Concerns raised will be dealt with following the Swim England guidance on confidentiality.
- If your concern is about a child you consider may be in immediate risk of injury or harm, or has been injured or harmed, do not hesitate and immediately contact the local Children’s Social Care Team, the police, or the Swim England Safeguarding Team. They will ensure action is taken without delay to ensure the wellbeing of the child or young person. The club welfare officer and the Swim England Safeguarding Team must be informed as soon as possible of a referral to the statutory agencies.
- If there is no immediate risk as outlined above it is important you raise your concern as soon as possible with the club welfare officer. They will advise you as to action to be taken and if necessary refer the matter to the statutory agencies or the Swim England Safeguarding Team.
- If you do not wish to approach the club directly you can call the Swimline number 0808 100 4001. You will need to leave a number for a Swimliner or the Swim England Safeguarding Team to call you back or if you wish to speak to someone immediately, hold on and you will be put through to the NSPCC Helpline.
- If the matter is involving your child you will be advised of what you should do and kept fully involved of all action taken.
- If the matter is about a child unrelated to yourself information will only be made available to you in line with appropriate confidentiality.
FAQ Information Views: 137 Keywords: Created: 10.02.2018 Updated: 10.02.2018
To help ensure your children’s safety at swimming clubs here are a few questions you can ask
- How do I contact you should I need to?
- Is the club SwimMark accredited? If not, why not?
- Can I see the club copy of Wavepower and specifically section six which is written for parents?
- Are there any procedures in place for dealing with concerns, complaints and disciplinary issues and who do I need to approach to raise such issues?
- Are all coaches and teachers suitably qualified and experienced?
- Does the club follow Swim England guidance in Wavepower on away events?
- Does the club follow the Swim England anti-bullying policy?
- Does the club arrange for all appropriate coaches, teachers and volunteers involved with the supervision of children at the club to attend approved child safeguarding training?
- Are parents encouraged to watch or become involved in the club and their child’s training in an appropriate manner?
FAQ Information Views: 253 Keywords: Created: 10.02.2018 Updated: 26.03.2018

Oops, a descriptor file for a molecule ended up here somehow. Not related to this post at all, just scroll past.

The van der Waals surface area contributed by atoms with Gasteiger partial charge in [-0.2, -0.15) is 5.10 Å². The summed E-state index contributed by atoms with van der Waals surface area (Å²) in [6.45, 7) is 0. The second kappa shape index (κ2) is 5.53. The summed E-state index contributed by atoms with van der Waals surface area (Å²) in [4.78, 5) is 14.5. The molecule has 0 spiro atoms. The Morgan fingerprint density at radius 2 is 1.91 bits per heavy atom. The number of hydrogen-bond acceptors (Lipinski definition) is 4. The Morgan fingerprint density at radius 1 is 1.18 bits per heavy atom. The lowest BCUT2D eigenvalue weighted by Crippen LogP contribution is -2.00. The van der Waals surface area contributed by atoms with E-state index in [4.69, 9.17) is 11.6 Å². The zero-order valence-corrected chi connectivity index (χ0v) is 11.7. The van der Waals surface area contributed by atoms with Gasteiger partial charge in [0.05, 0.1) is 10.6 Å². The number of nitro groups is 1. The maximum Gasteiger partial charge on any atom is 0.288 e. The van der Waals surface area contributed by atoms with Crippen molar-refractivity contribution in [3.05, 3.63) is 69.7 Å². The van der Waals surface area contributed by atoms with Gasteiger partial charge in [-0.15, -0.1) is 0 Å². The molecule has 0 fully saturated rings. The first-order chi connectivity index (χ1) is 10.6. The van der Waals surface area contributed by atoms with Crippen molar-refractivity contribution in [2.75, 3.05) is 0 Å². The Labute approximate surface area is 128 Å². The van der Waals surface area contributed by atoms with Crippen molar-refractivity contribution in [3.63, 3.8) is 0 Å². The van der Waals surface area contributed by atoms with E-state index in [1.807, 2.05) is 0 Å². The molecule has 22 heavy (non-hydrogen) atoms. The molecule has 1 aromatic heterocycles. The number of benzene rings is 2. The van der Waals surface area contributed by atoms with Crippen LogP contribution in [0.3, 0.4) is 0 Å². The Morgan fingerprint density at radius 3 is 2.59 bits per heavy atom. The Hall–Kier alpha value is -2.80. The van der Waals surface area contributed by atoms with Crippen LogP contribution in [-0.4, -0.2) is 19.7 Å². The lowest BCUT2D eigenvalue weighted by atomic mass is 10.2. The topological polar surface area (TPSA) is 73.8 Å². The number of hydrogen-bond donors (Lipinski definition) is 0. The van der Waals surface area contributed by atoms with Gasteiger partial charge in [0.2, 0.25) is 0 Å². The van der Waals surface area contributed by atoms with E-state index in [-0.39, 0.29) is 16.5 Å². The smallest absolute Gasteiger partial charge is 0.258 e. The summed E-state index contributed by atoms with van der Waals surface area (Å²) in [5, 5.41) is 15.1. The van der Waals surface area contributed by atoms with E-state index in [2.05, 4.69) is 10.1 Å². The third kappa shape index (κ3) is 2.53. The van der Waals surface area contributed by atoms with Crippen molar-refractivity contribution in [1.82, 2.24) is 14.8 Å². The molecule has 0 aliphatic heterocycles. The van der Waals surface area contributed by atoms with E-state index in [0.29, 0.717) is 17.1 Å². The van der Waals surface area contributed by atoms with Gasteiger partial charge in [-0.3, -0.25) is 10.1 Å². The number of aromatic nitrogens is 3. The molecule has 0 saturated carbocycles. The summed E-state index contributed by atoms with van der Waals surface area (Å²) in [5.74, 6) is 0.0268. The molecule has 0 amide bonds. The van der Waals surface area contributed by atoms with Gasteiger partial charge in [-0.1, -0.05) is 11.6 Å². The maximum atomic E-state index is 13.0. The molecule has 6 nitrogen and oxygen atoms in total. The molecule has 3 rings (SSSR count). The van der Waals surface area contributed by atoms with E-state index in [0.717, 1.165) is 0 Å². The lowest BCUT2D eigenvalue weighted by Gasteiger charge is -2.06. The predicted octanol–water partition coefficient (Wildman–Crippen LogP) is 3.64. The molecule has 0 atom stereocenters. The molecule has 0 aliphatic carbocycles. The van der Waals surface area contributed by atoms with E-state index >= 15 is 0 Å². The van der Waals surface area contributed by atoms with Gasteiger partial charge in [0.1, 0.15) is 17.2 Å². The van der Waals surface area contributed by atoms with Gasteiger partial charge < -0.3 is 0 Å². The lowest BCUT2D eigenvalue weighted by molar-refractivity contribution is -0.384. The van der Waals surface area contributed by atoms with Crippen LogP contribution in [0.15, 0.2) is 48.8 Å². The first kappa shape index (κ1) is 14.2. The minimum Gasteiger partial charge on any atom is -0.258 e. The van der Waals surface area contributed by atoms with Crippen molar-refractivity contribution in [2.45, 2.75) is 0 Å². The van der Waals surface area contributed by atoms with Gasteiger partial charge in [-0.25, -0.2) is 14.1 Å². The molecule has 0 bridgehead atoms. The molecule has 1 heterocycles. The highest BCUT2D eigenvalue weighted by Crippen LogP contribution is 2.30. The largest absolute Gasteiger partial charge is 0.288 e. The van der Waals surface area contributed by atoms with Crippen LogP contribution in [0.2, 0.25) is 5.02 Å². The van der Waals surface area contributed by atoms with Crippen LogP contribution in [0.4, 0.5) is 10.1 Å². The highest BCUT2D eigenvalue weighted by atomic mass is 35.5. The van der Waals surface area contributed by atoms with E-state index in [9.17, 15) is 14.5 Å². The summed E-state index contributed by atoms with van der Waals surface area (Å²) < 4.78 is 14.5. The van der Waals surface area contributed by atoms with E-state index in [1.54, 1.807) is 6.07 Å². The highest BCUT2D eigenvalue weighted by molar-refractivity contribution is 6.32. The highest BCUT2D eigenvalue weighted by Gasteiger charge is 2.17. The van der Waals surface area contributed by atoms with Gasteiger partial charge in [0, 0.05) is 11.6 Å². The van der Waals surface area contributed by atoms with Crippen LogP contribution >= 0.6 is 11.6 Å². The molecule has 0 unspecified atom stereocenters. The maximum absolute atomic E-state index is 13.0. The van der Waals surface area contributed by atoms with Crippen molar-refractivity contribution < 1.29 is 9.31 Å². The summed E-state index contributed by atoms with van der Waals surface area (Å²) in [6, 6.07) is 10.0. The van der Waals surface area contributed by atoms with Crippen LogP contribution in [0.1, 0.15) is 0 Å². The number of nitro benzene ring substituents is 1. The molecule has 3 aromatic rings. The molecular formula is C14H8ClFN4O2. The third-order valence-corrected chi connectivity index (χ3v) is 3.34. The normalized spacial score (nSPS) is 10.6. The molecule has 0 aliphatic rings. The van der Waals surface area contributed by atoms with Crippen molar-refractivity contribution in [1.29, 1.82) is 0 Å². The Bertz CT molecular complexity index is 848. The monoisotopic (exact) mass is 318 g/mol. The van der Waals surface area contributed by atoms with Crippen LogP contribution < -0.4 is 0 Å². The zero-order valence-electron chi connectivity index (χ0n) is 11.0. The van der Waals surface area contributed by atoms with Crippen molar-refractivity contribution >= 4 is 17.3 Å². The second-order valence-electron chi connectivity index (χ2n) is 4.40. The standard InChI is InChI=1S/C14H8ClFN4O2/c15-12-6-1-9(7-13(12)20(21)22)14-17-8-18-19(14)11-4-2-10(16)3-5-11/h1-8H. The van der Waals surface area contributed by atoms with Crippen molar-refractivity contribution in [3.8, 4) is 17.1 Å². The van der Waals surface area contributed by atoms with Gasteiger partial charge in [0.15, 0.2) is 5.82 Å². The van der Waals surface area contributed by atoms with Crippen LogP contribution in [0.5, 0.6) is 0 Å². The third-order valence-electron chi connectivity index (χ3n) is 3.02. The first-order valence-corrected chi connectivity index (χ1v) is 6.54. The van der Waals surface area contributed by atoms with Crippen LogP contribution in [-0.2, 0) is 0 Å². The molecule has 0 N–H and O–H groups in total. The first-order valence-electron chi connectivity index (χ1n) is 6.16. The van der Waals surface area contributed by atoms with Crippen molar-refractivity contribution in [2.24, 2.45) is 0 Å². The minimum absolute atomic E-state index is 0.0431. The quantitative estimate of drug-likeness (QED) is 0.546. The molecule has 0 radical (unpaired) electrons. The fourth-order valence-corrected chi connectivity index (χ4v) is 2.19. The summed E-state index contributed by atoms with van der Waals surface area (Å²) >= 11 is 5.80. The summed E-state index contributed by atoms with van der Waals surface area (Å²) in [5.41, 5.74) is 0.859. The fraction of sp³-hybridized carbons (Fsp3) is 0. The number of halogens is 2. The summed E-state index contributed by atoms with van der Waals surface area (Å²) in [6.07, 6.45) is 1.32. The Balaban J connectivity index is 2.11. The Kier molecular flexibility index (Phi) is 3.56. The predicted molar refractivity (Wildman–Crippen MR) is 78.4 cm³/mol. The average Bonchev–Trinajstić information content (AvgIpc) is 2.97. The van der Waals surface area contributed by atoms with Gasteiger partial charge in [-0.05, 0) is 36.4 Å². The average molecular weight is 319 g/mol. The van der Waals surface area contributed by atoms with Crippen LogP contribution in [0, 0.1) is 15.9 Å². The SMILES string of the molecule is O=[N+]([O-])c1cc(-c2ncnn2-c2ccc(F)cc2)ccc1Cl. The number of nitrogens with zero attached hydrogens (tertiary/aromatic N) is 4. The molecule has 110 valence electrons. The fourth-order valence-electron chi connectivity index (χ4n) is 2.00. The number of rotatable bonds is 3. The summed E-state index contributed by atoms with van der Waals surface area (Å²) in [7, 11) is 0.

The Protection of Freedoms Act 2012 introduced new safeguarding and vetting requirements affecting all individuals who have contact with children and adults at risk.
In December 2012 the Criminal Record Bureau (CRB) and the Independent Safeguarding Authority (ISA) merged to form the Disclosure and Barring Service (DBS).
The DBS enable Swim England to make more informed recruitment decisions for position(s) where there are individuals wishing to work with children or adults at risk. Individuals are required to undertake a Barred List check and/or Enhanced DBS Disclosure.
A Barred List check is a legal requirement for all individuals applying to work in Regulated Activity. This check will show if an individual is barred from working with children or adults at risk.
Regulated Activity is defined as unsupervised activities that are either:
Teaching, training, instructing, providing advice/guidance on wellbeing, supervising, caring, transporting children, or anyone who manages people in this category
And that happens frequently (once a week or more often), intensively (on 4 or more days in a 30 day period) or overnight.
FAQ Information Views: 142 Keywords: Created: 11.02.2018 Updated: 11.02.2018
For a small annual subscription of just £13 applicants can have their DBS Certificate kept up-to-date and take it with them from role to role, within the same Workforce, where the same type and level of check is required.
View further information on DBS and the update service
FAQ Information Views: 135 Keywords: Created: 11.02.2018 Updated: 11.02.2018
This guidance from the CPSU raises awareness around non-recent abuse and why it's important it's reported and responded to by sports organisations.
- why it's important for sports organisations to be aware
- what is non-recent historic abuse?
- why having a policy on non-recent abuse is important
- putting reporting procedures in place
FAQ Information Views: 108 Keywords: Created: 07.03.2018 Updated: 07.03.2018
This briefing from the CPSU has been developed to assist pool operators, managers and staff to establish a consistent approach to decisions about the eligibility of pool lifeguards for Disclosure and Barring Service (DBS) checks as part of their recruitment. It‘s based on current legislation, DBS guidance and safeguarding good practice, and has been informed by the DBS policy team.